A serene, reverential glow passes over Ginger Bakers weathered countenance when the rhythmic catalyst of the renowned electric blues trio Cream discusses his musical director and chief soloist, trumpeter Ron Miles. Ron Miles is a gentle genius, a quiet and unassuming man who becomes a giant when he plays his hornhes been a pleasure to know and a joy to work with.
Ron has his own sound, enthuses long time collaborator, Bill Frisell, who features Miles prominently in his working ensembles (and on such acclaimed Nonesuch recordings as 1996s Quartet, and the 2001 release Blues Dream), and teamed with Ron for an intimate series of lyric duets on the trumpeters first Sterling Circle recital, Heaven. He knows the history, but hes not a copycat, the guitar innovator observes. He can play anything but he always sounds like Ron Miles.
With his warm, richly nuanced sound, a broad pallet of sweet and sassy brass articulations, an exploratory harmonic sensibility and a provocative rhythmic approach, Ron Miles is every inch the musical giant and musical collaborator Ginger Baker makes him out to be. Yet for many listeners outside the Denver area, Ron Miles is still something of an unknown quality. This leads one to wonder why cutting edge musicians like Baker, Frisell and clarinetist Don Byron hold Ron Miles is such high esteem?
It is because for this gifted trumpeter-composer, jazz is a state of mind, a matter of convictiona design for livingdeeply rooted in the sundry traditions that make up our common musical heritagewhat Duke Ellington characterized as black, brown and beige. Jazz, as represented by Ron Miles and his new band on his second Sterling Circle release Laughing Barrel, does not necessarily signify any one style of music, but rather a great tent, where he and his exciting new band (guitarist Brandon Ross, bassist Anthony Cox and drummer Rudy Royston) are defining a distinctive contemporary approach to compositional long forms and song formsanimated by their very personal strain of collective improvisation.
And while Miles warm, burnished tone and the trumpet-guitar-bass-drums instrumentation he employs throughout Laughing Barrelrecalls the classic Art Farmer Quartet of Live at The Half Note (with Jim Hall, Steve Swallow and Walter Perkins), Rons new quartet is not defined by their hard boy lineage. Because while the music they fashion on Laughing Barrelis clearly rooted in the African-American experience, it reflects a variety of influences besides swing and bop: everything from the blues of Jimi Hendrix and Robert Johnson, to roots gospel and country sources. Lyrical and song-like by turns, Laughing Barrelnevertheless bristles with supple harmonic touches, bold textural strokes and the kind of ever shifting poly-metric canvas that has long distinguished Ron Miles rhythmic conception on his critically acclaimed outings as a leaderDistance For Safety (Eye Witness, 1986), Witness (Capri, 1990), My Cruel Heart (Gramavision, 1996), Womans Day (Gramavision, 1997) and Ron Miles Trio (Capri, 1999)and throughout his breakout performances with Baker and Frisell.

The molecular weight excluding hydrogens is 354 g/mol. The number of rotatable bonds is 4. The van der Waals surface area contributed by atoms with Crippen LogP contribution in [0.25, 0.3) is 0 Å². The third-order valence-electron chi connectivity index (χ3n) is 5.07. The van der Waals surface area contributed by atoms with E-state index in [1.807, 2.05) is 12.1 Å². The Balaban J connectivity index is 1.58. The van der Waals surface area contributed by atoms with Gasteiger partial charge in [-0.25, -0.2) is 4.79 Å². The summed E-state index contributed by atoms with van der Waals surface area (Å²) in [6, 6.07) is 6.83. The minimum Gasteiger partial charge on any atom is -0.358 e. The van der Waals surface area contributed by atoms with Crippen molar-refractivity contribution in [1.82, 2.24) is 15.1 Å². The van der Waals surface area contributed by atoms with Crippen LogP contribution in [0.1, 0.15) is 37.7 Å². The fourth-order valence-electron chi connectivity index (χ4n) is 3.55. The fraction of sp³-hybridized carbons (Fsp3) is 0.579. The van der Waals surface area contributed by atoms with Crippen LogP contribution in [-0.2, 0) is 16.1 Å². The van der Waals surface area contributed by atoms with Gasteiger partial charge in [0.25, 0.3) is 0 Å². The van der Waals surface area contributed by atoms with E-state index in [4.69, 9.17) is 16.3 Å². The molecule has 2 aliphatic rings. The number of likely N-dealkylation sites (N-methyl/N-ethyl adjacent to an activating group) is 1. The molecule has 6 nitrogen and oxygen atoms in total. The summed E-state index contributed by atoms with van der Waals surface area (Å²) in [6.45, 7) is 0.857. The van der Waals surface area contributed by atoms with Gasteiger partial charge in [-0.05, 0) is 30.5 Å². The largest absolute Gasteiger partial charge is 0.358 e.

Why a Laughing Barrel? The first time I ever saw that expression was in the writings of Ralph Ellison, Ron explains. He related how when the slaves felt the urge to laugh, they didnt dare laugh outwardly, so they literally had to put their head into a barrel, and let their laughter out that way. If theres a connecting thread between Heaven and Laughing Barrelits that once again Im functioning more as a singer than as the featured soloistI chose to leave a lot of room for [guitarist] Brandon Ross to really stretch out, because hes a such a dynamic soloist, and can reference an incredibly wide range of sounds and stylistic expressions.
These songs are really hard to improvise on, because jazz players have developed a very extensive chromatic vocabulary, and when approaching such decidedly diatonic song forms, its a challenge to play melodically over those structures. Its like listening to Charles Rouses playing with Monk: he is always refashioning the melodyhes never just running changes. Monk, Herbie Nichols and Sonny Rollins all have a very strong thematic component to their music; its almost like a subtractive approach, with a strong emphasis on the melody, rather than an additive approach which many guys take in blowing long chromatic passages over chord changes.
Two of the most beguiling examples of this approach may be found on Rons arrangements of Parade and Sunday Best, both of which extend a long sinuous melodic line over an ever-morphing mélange of metric shifts and harmonic changes. Ron and the band mine this golden vein of Americana with a folksy, storytelling touch that recalls such rustic anthems as Ornette Colemans Ramblin, Oliver Nelsons Hoe Down, Steve Swallows The Green Mountains, John McLaughlins Open Country Joy, Dave Hollands Back Woods Song, Pat Methenys Bright Size Life, Bill Frisells Rambler and Bela Flecks Big Country.
I really feel a kinship with Americana and what that word representsmusic with a really heartfelt heartland feeling elicits a strong emotional response in me. Its not something conscious on my partthose songs just kind of come out. And I have a real feeling for those harmonies and melodies.